Nivolumab Receives Additional Indication for Urothelial Carcinoma

Nivolumab has recently received an additional indication for the treatment of urothelial carcinoma with a high risk for recurrence following radical resection, a form of bladder cancer. This decision came after the evaluation of data from the CheckMate-247 trial. Patients and medical professionals alike are excited by this development, as nivolumab may offer a new standard of care for urothelial carcinoma patients.

Nivolumab for Urothelial Carcinoma

Bristol-Meyers Squibb (BMS), the drug’s maker, recently announced the new indication. They are excited to expand nivolumab’s reach, as it was previously only indicated for metastatic or advanced urothelial carcinoma.

Nivolumab, which is a PD-1 inhibitor, was evaluated in the CheckMate-247 trial, which led the FDA to grant adjuvant approval. 709 patients were randomized to receive either nivolumab or a placebo; the nivolumab group received 240 mg administered via IV every two weeks. One of the most exciting data points was median disease-free survival (DFS), which nearly doubled with nivolumab in comparison to a placebo. Further results include:

  • Median DFS of 20.8 months in the nivolumab group
  • Median DFS of 10.8 months in the placebo group
  • 30% of the nivolumab group experienced serious adverse effects (AEs)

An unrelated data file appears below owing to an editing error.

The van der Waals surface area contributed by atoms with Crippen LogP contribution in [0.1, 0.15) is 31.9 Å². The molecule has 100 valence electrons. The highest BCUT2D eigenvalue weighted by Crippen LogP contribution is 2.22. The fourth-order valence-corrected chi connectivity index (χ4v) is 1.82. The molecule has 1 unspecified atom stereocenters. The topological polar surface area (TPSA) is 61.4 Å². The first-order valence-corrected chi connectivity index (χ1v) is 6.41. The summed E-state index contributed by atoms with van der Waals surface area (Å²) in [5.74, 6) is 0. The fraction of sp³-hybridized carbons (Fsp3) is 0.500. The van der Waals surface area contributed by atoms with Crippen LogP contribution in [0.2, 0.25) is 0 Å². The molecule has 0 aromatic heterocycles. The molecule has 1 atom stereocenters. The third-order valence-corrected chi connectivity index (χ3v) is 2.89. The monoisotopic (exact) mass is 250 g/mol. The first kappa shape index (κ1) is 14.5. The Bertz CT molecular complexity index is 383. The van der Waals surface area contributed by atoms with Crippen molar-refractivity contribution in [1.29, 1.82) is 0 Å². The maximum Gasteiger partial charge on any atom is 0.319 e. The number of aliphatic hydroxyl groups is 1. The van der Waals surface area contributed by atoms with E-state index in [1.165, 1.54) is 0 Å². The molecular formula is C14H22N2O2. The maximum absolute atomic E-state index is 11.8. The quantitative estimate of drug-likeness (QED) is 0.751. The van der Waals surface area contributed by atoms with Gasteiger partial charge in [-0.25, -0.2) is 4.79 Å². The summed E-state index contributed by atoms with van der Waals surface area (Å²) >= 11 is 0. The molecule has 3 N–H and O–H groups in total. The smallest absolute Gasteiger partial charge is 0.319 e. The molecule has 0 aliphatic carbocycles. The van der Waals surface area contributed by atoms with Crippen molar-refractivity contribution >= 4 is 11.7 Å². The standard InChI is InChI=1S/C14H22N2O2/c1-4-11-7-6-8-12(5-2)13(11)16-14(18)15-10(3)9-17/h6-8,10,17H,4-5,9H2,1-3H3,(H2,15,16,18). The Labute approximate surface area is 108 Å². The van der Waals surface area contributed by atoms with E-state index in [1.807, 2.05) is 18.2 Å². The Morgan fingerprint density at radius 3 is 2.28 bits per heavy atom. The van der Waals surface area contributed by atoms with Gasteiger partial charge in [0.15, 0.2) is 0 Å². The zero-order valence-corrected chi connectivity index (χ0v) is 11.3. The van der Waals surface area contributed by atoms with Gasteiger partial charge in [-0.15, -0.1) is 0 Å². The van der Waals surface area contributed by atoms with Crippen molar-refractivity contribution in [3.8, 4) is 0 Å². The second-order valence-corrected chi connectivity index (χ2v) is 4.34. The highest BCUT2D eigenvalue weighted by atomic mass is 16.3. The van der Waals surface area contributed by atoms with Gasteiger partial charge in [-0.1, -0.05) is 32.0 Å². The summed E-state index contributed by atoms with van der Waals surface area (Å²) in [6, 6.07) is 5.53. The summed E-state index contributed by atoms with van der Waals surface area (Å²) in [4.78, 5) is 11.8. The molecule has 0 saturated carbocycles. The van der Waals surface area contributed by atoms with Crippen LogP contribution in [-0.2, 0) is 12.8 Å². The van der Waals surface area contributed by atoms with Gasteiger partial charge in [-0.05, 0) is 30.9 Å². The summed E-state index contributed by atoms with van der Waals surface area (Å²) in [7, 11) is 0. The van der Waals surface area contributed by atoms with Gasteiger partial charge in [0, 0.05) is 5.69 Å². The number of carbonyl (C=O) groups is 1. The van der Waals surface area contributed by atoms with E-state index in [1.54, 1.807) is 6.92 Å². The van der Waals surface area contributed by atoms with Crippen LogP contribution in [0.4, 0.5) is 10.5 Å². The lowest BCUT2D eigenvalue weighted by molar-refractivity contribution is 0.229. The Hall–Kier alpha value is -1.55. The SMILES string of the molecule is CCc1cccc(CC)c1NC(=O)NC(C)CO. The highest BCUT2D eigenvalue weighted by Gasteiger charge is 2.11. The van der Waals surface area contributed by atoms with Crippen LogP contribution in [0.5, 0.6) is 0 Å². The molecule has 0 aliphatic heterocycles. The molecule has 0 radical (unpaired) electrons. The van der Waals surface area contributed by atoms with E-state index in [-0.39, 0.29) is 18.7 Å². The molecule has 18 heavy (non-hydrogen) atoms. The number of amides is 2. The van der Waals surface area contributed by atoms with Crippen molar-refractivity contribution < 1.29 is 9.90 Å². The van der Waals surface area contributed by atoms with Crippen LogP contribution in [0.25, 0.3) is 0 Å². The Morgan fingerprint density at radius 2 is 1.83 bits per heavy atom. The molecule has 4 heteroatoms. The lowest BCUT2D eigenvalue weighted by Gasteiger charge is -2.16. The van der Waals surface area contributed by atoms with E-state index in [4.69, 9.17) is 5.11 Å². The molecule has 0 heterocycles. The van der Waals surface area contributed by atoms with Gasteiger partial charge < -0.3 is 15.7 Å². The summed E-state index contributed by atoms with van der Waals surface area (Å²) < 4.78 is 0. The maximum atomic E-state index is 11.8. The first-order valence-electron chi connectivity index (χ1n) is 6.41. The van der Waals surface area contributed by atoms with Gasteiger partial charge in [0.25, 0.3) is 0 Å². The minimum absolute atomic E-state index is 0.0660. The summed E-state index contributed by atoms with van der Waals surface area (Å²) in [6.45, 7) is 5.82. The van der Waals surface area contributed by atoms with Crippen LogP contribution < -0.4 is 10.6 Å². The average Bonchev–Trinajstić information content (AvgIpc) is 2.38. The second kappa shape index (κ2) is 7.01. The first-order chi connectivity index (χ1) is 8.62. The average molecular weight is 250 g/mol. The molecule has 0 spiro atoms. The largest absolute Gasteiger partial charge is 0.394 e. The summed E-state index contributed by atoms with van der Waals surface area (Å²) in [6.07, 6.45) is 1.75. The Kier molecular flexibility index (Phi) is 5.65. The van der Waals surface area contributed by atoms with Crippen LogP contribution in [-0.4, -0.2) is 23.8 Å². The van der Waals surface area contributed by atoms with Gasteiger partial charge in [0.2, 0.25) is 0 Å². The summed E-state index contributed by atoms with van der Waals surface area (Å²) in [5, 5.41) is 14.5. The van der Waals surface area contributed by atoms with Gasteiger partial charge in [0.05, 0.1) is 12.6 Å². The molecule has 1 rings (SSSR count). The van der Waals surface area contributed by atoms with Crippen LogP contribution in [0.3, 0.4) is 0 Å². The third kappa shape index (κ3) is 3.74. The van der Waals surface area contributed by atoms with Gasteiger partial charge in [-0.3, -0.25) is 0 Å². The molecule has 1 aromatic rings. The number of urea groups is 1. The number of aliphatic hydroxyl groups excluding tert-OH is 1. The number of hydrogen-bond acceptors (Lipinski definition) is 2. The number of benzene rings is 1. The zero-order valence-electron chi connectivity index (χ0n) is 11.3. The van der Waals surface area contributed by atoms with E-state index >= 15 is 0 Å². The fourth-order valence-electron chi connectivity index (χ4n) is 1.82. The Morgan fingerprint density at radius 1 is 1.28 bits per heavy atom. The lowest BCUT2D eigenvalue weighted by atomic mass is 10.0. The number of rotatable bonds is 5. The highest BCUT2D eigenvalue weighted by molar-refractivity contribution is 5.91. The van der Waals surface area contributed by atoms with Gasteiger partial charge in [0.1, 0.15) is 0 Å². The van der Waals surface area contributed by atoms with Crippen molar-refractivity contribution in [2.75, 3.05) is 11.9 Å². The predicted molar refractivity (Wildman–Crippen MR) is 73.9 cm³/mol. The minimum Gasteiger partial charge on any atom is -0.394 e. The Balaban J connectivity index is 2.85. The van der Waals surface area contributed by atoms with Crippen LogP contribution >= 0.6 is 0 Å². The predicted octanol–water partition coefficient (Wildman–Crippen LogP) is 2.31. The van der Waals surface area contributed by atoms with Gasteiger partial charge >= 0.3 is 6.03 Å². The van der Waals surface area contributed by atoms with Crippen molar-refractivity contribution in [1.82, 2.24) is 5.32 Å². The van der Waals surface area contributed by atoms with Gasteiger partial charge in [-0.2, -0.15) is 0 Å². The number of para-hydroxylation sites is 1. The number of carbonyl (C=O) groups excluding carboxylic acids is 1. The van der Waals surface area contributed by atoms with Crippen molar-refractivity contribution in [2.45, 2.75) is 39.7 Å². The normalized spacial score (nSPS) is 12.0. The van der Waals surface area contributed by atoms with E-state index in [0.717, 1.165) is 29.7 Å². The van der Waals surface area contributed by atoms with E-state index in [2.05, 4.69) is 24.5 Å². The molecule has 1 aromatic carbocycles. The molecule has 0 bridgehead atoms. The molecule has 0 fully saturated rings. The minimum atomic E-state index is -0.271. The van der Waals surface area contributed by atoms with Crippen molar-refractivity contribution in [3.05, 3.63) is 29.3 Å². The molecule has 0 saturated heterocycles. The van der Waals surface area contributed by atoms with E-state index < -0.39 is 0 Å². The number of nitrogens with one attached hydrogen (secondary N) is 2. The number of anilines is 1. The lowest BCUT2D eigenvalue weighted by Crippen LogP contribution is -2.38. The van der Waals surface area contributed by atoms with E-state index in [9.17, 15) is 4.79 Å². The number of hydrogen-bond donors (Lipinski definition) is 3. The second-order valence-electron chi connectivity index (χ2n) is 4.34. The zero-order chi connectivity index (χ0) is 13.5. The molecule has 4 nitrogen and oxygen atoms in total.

• Most common AE was a urinary tract infection (UTI)
  • 1% of the nivolumab group experienced a fatal reaction

About Urothelial Carcinoma

Urothelial carcinoma (UC) is the most common form of bladder cancer in the United States, and it forms in the urothelial cells of the bladder, ureter, and urethra. Males over the age of 55 are at the highest risk of this cancer. Additional risk factors include smoking, a family history of bladder cancer, chronic bladder inflammation, exposure to certain chemicals like arsenic, and prior cancer treatment. When one has UC, they will experience symptoms such as:

  • Painful urination
  • Blood in the urine
  • Back pain
  • Frequent urination

There are a number of treatment options, including radiation, surgery, targeted therapy, immunotherapy, intravesical chemotherapy, and systemic chemotherapy. Doctors will decide which option or combination of options to use based on overall health, patient preferences, and cancer grade and stage.

You can find the source article here.

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